Kip Baker (Le. 1965-68) has lived quite a life. He is an interpreter, specialising in French to English translation. He spoke to us about his diverse career - from hotelier to professional diver and about days spent swimming in the pool with friends, during his time at the College.
When you were at Brighton College, what did you want to be when you ‘grew-up’?
Rich! My mother had decided that I would run a hotel in a sunny paradise, and so in order to be able to converse coherently with guests, I would have to be on some sort of a par with them. I learnt to scuba dive at 15, and to fly and got my pilot's licence at 16. I was sent to France to live with families there during the summer months to learn French. I started skiing early and was certified by the French ski federation (FFS) to teach juniors at 16. Once I left the College I spent another 7 months in France, mostly skiing, before going to Brighton Tech Hotel School to learn hotel administration.
Tell us about yourself now you've grown up.
Grown Up! Don’t ever do that! That’s when boring happens!
What about your life now would most surprise your Brighton College teachers?
That I managed to survive not being a spoilt rich brat!
What are your favourite memories of your time at school?
Spending time with RSM Chris O’Connell and spending much of my time in the swimming pool. I even didn’t mind cleaning my kit on a Sunday evening ready for the CCF parade on Monday afternoon!
What advice would you give to your school-age self?
Try not to spend too much time looking at yourself. Smile, and try to be kind. I know at that age it’s all about you but actually, you grow quicker by helping others.
What do you do as a career?
Simply put, I’m a problem solver. Once I’d decided that (as a young, cocky chap) I wasn’t going to work in an industry bowing and scraping to the foibles and whims of the over-privileged, and I had to get a job. I did a course to become a commercial diver and that’s what I did for several years, which was certainly not glamorous! I was cold & sea-sick most of the time, but I worked on the construction of the Brighton marina, oil rigs in the North Sea, pipeline surveying... all sorts of things.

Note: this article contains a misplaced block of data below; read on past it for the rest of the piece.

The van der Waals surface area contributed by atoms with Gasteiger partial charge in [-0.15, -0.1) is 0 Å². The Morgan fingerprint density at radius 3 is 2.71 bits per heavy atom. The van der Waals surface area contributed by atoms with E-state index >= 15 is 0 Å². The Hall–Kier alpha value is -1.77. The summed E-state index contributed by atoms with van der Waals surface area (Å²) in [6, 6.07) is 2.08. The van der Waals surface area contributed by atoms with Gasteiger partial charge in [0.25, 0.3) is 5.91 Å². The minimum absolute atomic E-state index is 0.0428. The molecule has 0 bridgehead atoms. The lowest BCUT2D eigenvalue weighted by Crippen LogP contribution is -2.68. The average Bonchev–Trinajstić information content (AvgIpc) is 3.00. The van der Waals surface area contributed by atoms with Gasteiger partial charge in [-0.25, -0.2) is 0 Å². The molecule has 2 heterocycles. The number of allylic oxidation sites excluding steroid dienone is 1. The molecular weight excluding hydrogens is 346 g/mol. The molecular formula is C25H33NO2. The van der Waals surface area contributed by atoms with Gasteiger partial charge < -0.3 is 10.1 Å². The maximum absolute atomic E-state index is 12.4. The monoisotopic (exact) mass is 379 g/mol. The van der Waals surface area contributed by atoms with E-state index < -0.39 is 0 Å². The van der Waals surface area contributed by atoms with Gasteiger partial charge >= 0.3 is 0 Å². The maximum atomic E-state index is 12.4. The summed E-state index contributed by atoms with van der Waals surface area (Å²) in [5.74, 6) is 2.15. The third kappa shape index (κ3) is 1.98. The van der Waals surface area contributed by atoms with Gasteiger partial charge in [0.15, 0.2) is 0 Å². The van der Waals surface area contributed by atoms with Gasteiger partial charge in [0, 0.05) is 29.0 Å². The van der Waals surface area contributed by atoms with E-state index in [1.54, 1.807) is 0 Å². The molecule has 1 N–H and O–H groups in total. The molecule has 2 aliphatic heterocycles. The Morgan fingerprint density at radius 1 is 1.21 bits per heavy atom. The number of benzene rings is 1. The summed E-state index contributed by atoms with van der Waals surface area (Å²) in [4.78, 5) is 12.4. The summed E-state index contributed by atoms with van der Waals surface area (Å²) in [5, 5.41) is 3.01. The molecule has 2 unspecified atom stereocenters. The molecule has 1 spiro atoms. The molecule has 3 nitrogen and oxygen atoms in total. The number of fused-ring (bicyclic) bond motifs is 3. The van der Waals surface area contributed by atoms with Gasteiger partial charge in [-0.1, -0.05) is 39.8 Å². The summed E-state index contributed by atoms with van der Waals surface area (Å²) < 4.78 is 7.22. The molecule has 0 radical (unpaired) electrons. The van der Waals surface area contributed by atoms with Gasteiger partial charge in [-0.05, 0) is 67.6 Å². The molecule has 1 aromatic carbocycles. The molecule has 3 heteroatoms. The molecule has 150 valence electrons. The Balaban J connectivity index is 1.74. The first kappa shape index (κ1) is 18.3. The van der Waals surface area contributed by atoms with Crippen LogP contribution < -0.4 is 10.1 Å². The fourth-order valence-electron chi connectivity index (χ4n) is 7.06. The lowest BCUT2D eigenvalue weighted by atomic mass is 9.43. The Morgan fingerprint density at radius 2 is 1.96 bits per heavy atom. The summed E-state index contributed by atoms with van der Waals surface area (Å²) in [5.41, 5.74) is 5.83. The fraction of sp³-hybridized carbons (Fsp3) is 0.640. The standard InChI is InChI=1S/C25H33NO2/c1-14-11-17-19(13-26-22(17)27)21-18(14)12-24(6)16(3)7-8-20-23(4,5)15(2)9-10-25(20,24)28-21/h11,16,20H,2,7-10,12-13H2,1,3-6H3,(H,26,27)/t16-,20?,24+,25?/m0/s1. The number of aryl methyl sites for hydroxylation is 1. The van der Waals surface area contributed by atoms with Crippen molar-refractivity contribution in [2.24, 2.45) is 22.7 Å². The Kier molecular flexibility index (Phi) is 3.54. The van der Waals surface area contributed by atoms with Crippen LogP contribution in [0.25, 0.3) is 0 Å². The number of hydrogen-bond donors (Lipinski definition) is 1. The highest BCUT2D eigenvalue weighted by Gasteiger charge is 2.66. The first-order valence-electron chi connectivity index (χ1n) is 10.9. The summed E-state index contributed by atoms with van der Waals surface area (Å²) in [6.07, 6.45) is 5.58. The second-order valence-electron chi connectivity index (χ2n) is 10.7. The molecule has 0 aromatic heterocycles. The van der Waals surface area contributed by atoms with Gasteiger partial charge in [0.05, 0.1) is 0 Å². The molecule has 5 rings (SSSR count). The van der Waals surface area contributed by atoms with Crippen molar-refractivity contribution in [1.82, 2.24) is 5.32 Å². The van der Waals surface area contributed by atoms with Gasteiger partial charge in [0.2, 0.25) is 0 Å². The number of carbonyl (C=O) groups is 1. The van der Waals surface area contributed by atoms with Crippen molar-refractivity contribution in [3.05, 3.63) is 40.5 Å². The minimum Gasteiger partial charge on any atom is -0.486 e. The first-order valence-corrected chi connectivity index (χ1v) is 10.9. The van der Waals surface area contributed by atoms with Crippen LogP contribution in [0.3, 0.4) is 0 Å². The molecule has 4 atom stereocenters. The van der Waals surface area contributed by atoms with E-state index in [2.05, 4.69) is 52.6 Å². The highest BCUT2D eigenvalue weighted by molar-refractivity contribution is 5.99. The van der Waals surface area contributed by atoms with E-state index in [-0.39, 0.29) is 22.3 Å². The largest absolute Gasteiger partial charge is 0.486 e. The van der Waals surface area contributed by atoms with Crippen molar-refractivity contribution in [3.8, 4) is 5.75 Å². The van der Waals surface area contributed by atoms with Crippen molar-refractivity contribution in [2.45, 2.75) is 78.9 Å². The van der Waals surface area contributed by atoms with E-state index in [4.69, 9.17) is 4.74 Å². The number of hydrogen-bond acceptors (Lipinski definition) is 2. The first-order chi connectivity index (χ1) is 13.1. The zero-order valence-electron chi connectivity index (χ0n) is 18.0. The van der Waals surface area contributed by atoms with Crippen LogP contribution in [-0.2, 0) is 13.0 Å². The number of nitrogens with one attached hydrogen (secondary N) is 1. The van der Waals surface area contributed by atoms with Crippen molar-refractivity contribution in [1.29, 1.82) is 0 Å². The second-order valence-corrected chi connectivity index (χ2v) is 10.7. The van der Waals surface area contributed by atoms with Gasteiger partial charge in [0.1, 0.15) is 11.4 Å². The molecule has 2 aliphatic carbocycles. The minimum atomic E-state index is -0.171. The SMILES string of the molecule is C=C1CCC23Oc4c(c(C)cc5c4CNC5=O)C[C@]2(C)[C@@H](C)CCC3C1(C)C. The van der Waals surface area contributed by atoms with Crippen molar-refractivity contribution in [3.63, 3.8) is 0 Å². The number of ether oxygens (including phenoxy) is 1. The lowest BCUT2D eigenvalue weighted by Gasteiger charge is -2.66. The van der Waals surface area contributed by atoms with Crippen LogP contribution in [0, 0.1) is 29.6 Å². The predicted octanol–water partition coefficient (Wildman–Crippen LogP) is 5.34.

I was young when I got married, which wasn't very compatible with me being at sea for weeks on end, so I got a job in administration (problem-solving) for an Epsom based civil engineering company working on the Algerian national steelworks near the Tunisian border. From there, I worked as the project administrator for a British construction company building the Cameroon national paper pulp mill.
Eventually, I made it back to the UK and worked as the company administrator for the largest importer of domestic glassware. In fact, I’m the inventor of the smoked glass range! Mugs, plates, bowls: that sort of stuff. I could go on, but it’s all been about solving problems.
What does your work involve?
Mostly I’m now retired, however in order to not go too doolally I work as an English / French interpreter both face to face and on the telephone.
What are the most challenging parts of your job?
Currently, the most challenging part is remaining calm in the face of rudeness and selfishness.
What are you most proud of?
Looking in the rearview mirror and remembering those who I’ve helped.
What are the three objects you would take with you to a desert island?
A hat, a bottle of water and a radio!
How would you like to be remembered?
With a smile, but I’m realistic enough to know that I’ll actually be remembered by no one!